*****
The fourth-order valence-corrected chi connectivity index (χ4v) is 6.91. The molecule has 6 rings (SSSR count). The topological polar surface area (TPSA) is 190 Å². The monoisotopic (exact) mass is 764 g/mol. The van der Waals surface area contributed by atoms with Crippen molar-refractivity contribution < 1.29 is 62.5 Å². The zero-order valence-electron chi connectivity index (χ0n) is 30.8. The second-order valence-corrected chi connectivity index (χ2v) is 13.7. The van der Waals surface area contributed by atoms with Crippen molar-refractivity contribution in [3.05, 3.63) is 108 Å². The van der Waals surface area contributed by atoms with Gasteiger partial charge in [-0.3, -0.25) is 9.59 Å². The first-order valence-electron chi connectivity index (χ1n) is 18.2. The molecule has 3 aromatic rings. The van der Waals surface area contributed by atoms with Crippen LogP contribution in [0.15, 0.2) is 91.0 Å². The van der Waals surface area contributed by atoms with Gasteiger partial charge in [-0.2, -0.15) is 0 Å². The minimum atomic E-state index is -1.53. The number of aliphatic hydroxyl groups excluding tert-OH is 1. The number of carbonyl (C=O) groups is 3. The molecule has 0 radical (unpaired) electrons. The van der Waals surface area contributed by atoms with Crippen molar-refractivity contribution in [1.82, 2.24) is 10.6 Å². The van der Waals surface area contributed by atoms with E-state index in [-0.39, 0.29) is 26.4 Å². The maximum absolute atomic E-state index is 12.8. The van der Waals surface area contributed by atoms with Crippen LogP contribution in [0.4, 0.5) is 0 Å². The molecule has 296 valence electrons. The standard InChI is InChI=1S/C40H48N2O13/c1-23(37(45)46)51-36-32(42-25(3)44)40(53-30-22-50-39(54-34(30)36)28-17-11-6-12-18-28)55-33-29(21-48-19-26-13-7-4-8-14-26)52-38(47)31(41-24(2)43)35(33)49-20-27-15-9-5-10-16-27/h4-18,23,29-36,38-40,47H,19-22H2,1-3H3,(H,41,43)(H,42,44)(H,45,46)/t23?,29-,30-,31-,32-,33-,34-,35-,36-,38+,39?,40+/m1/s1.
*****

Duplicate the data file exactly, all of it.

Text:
The fourth-order valence-corrected chi connectivity index (χ4v) is 6.91. The molecule has 6 rings (SSSR count). The topological polar surface area (TPSA) is 190 Å². The monoisotopic (exact) mass is 764 g/mol. The van der Waals surface area contributed by atoms with Crippen molar-refractivity contribution < 1.29 is 62.5 Å². The zero-order valence-electron chi connectivity index (χ0n) is 30.8. The second-order valence-corrected chi connectivity index (χ2v) is 13.7. The van der Waals surface area contributed by atoms with Crippen molar-refractivity contribution in [3.05, 3.63) is 108 Å². The van der Waals surface area contributed by atoms with Gasteiger partial charge in [-0.3, -0.25) is 9.59 Å². The first-order valence-electron chi connectivity index (χ1n) is 18.2. The molecule has 3 aromatic rings. The van der Waals surface area contributed by atoms with Crippen LogP contribution in [0.15, 0.2) is 91.0 Å². The van der Waals surface area contributed by atoms with Gasteiger partial charge in [-0.2, -0.15) is 0 Å². The minimum atomic E-state index is -1.53. The number of aliphatic hydroxyl groups excluding tert-OH is 1. The number of carbonyl (C=O) groups is 3. The molecule has 0 radical (unpaired) electrons. The van der Waals surface area contributed by atoms with Crippen molar-refractivity contribution in [1.82, 2.24) is 10.6 Å². The van der Waals surface area contributed by atoms with E-state index in [-0.39, 0.29) is 26.4 Å². The maximum absolute atomic E-state index is 12.8. The van der Waals surface area contributed by atoms with Crippen LogP contribution in [0.4, 0.5) is 0 Å². The molecule has 296 valence electrons. The standard InChI is InChI=1S/C40H48N2O13/c1-23(37(45)46)51-36-32(42-25(3)44)40(53-30-22-50-39(54-34(30)36)28-17-11-6-12-18-28)55-33-29(21-48-19-26-13-7-4-8-14-26)52-38(47)31(41-24(2)43)35(33)49-20-27-15-9-5-10-16-27/h4-18,23,29-36,38-40,47H,19-22H2,1-3H3,(H,41,43)(H,42,44)(H,45,46)/t23?,29-,30-,31-,32-,33-,34-,35-,36-,38+,39?,40+/m1/s1.